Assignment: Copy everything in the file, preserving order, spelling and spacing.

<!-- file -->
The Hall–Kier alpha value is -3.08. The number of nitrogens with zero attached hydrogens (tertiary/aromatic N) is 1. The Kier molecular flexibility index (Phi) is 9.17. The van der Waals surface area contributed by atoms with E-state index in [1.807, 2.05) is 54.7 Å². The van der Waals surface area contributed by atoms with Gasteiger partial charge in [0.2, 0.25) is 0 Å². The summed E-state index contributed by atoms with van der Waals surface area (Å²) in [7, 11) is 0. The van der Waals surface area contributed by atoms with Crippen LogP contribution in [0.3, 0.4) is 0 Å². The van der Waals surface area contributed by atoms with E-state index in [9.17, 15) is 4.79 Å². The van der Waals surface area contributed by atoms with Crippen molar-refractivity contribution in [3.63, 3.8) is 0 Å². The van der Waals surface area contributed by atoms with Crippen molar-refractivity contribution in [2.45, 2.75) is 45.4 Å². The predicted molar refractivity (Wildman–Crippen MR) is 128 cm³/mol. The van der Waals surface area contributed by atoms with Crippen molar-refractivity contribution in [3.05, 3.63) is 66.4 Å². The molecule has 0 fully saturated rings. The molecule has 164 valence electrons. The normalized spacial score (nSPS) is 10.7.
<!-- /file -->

The Hall–Kier alpha value is -3.08. The number of nitrogens with zero attached hydrogens (tertiary/aromatic N) is 1. The Kier molecular flexibility index (Phi) is 9.17. The van der Waals surface area contributed by atoms with E-state index in [1.807, 2.05) is 54.7 Å². The van der Waals surface area contributed by atoms with Gasteiger partial charge in [0.2, 0.25) is 0 Å². The summed E-state index contributed by atoms with van der Waals surface area (Å²) in [7, 11) is 0. The van der Waals surface area contributed by atoms with Crippen LogP contribution in [0.3, 0.4) is 0 Å². The van der Waals surface area contributed by atoms with E-state index in [9.17, 15) is 4.79 Å². The van der Waals surface area contributed by atoms with Crippen molar-refractivity contribution in [3.63, 3.8) is 0 Å². The van der Waals surface area contributed by atoms with Crippen molar-refractivity contribution in [2.45, 2.75) is 45.4 Å². The predicted molar refractivity (Wildman–Crippen MR) is 128 cm³/mol. The van der Waals surface area contributed by atoms with Crippen molar-refractivity contribution in [3.05, 3.63) is 66.4 Å². The molecule has 0 fully saturated rings. The molecule has 164 valence electrons. The normalized spacial score (nSPS) is 10.7.